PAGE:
And I reach out to.

Justice Abella (02:58:22): Can I just read something to you about that, Mr. Basso?

Because I really do think what your argument turns on, it seems to me, is which test we apply.

And that is a debate about whether we’re dealing with Irwin Torrey, which has a low threshold, and Bayer, which has substantial interference as a threshold.

So I’d like to read you what the court said in Mounted Police, where they said that Dunmore was framed following Delisle. Yes.

So Dunmore applied Delisle.

And this is what the court said in overturning Delisle, which was followed in Dunmore.

And the court said, the Chief Justice and Justice McLaughlin, Delisle was decided before this court’s shift to a purposes of a generous approach to the exercise of freedom of association, and Delisle considered a different question and narrower aspects of the labor relations regime than those that arose at issue here.

It follows that the result in Delisle must be revisited.

I just want to put to bed the suggestion that Dunmore has survived, because it hasn’t.

Overlapping speakers (02:59:31): No.

Justice Abella (02:59:31): So then the question, now that doesn’t mean that you can’t argue that BEAR still applies, BEAR was also based on Dunbar, which has been overturned since.

Speaker 17 (02:59:40): Justice Abella, we’re going to have to disagree because Delisle does not rely on Dunmore, Delisle does not rely on Dunmore for the holding in respect of which it was overturned by this court.

And I could probably spend 45 minutes on this and I won’t.

You know, obviously the cases will speak for themselves.

But the positive rights test, I mean, the reason Delisle was overturned was because the court recognized in health services a right to collective bargaining.

And therefore the regime in place for the RCMP was insufficient, constitutionally insufficient, because it dictated a top-down regime by management.

And that’s why Delisle was overturned.

It’s not because it relied on Dunmore.

Dunmore, in my submission, remains good law.

And, you know, obviously there is an answer to this question which needn’t be reached at the hearing.

So I’m now at 10 minutes and I subject to any questions.

I think I’m going to sit down if I’ve answered, or tried to answer, the court to its satisfaction.

My colleague, as I said, will be talking about unwritten principles.

And I suppose it’s up to the court to decide whether it wants to hear more about that or more from me, although I certainly have heard enough of me.

Thank you.

Justice Abella (03:00:50): that I have your argument to section one.

I’m sorry Chief Justice if I could.

So your argument to section one is the reason the timing was as it was, was because it was a good idea to do it.

Speaker 17 (03:01:01): No, it’s because in order to achieve voter parity for 2018, you have to do it before the 2018 election.

Overlapping speakers (03:01:07): and it was within their absolute discretion to do it then.

Speaker 17 (03:01:10): and but we still have 69 days for the election and that’s that’s go

Overlapping speakers (03:01:14): I don’t know.

Speaker 17 (03:01:14): analysis and so that was that was important because otherwise you’re sacrificing voter parity in 2018 for the sake of 2026 and and the voter parity was a serious issue and secondly the reason is I mean there are two alternatives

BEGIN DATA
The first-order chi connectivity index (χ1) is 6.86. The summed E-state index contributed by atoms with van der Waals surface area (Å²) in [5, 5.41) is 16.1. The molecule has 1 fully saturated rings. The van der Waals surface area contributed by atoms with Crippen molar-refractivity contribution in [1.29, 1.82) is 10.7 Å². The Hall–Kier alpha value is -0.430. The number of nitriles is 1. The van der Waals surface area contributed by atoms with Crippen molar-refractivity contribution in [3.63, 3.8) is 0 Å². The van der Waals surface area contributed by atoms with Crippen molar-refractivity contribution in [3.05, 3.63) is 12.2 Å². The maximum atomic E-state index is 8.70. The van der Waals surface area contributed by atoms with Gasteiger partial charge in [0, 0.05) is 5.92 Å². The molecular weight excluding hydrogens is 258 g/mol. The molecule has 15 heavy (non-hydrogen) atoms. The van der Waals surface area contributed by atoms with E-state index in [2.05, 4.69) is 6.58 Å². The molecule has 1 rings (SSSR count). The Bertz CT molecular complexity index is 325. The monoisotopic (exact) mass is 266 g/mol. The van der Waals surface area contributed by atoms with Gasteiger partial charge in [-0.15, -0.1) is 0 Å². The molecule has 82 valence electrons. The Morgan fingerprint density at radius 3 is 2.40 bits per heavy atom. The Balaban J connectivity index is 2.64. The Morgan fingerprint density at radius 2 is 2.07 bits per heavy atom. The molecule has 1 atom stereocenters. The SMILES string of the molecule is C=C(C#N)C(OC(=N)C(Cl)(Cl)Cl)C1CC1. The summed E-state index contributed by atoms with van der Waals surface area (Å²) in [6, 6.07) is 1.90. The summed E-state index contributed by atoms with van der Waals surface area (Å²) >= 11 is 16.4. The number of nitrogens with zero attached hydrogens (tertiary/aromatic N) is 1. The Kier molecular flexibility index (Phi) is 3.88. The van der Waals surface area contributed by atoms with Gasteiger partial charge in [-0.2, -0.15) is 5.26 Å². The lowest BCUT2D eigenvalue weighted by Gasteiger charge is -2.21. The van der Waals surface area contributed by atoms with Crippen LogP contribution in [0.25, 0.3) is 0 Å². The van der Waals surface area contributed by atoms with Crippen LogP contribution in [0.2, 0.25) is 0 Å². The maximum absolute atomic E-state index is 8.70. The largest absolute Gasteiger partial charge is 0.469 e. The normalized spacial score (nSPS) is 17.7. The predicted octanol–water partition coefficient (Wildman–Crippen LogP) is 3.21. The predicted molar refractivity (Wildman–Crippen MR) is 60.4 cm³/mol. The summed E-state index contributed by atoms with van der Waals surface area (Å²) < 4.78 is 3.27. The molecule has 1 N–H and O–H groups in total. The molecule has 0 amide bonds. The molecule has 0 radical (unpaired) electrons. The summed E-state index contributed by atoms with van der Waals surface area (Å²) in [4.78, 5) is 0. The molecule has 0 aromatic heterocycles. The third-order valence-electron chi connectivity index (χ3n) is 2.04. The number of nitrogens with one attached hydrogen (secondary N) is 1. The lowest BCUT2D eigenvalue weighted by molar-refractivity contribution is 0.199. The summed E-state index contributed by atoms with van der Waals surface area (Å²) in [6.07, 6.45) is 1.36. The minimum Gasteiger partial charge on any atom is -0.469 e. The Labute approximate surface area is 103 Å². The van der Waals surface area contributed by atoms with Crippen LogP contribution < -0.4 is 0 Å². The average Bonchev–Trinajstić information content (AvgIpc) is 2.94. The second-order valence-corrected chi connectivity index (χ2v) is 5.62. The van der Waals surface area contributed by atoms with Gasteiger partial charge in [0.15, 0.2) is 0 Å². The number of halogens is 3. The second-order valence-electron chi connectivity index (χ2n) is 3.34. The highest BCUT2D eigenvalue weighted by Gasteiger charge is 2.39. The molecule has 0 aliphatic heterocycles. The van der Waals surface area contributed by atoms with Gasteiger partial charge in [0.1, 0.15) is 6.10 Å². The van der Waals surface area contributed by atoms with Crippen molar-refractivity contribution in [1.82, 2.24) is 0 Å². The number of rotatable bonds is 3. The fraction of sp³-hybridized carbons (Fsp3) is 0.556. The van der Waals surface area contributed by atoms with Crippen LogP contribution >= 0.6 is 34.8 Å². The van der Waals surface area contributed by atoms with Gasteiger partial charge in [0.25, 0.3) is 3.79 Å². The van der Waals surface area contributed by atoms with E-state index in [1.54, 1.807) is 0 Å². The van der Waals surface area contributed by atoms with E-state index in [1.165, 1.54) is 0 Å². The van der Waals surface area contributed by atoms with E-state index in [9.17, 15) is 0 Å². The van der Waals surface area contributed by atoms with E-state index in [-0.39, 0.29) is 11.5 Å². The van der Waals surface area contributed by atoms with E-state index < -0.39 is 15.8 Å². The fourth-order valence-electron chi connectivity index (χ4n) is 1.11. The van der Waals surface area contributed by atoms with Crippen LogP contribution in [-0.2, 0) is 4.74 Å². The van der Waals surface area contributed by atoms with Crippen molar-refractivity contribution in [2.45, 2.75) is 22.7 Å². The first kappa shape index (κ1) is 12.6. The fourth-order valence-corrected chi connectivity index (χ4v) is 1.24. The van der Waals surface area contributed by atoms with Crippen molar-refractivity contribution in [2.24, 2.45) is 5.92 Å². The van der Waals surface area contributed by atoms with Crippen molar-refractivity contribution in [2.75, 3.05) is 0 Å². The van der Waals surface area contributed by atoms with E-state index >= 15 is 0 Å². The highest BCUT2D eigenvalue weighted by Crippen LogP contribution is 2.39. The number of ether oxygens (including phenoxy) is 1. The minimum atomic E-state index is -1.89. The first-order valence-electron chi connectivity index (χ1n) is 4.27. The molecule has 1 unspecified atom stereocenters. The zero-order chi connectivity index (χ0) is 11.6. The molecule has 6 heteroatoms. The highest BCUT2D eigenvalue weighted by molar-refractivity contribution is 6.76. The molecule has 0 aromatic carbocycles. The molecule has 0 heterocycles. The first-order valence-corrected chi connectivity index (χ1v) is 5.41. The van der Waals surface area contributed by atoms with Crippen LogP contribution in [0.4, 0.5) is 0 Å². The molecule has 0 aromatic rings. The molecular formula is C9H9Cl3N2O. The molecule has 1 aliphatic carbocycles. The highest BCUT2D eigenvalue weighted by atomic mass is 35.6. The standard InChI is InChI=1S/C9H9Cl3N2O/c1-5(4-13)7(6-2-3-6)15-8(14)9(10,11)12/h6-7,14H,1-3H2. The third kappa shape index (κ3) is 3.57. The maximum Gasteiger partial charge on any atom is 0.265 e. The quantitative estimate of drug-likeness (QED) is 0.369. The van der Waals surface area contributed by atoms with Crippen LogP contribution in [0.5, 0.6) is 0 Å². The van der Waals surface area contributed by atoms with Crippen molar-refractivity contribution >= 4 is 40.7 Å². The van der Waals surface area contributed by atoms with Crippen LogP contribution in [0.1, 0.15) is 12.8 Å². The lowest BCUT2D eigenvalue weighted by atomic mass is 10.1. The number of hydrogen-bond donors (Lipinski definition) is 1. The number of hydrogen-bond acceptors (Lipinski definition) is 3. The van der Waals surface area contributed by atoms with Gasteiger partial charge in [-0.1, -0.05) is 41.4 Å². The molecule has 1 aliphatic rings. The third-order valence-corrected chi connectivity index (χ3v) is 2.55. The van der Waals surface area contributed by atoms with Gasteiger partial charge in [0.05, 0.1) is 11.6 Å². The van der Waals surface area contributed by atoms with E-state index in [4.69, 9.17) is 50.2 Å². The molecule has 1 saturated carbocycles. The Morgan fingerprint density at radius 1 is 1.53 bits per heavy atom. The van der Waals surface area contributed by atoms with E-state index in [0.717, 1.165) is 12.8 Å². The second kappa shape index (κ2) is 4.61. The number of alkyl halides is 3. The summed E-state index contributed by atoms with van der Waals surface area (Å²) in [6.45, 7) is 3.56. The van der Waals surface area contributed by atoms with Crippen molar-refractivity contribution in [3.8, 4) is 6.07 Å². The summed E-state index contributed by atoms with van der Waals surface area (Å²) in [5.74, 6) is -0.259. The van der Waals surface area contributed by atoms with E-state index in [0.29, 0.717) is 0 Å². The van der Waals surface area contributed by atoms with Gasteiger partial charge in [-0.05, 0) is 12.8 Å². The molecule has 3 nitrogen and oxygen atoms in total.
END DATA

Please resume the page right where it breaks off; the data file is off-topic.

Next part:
okay the province had two alternatives number one is don’t do anything at all there’s more than two

Overlapping speakers (03:01:38): Don’t do anything else!

Speaker 17 (03:01:38): until the next election.

Until the next election.

But that’s a four year wait.

And the government shouldn’t have to wait four years to achieve its objectives in terms of effective represent, and in terms of voter parity and having an effective council.

The government or the population or the people.

The government or the people shouldn’t have to wait.

The legislature acting in the public interest. I see.

And secondly, the other option as outlined in the Court of Appeal is okay,

well, if you don’t like the size of council, blow up the council the day after the election, which would have been more disruptive.

I mean, that’s a terrible option.

Just blowing up the council and saying, okay, all these people, all their reliance, all the voters’ reliance, everybody’s reliance gets thrown out the window.

Now, it’s within the government’s rights to do that.

But as a policy, it’s a terrible policy compared with as soon as you can deal with it.

Grab the nettle as it were.

So I will sit down.

Because my colleague will have my head if I don’t.

Overlapping speakers (03:02:39): subject of course.

Thank you.

Speaker 17 (03:02:40): direction.

Speaker 16 (03:02:44): Good afternoon, Chief Justices, Justices.

I’m addressing unwritten constitutional principles, and my colleague had noted that I have two submissions.

The first, that there’s no fake factual basis to suggest that Bill 5 invalidated unwritten constitutional principles, such as the principle of democracy.

And my second submission is that the unwritten constitutional principles relied on here are not a standalone basis to invalidate legislation.

And I just know.

And I just know that the unwritten constitutional principles relied on here are not a standalone basis to invalidate legislation.

Justice Rowe (03:03:12): All your time is very short, but I want to get at a doctrinal point at some juncture, so why not here?

In the secession reference, the majority said that underlying constitutional principles can be used to assist in the interpretation of the written text of the Constitution or to fill in a gap, in other words, to address powers where it’s not addressed in the written Constitution.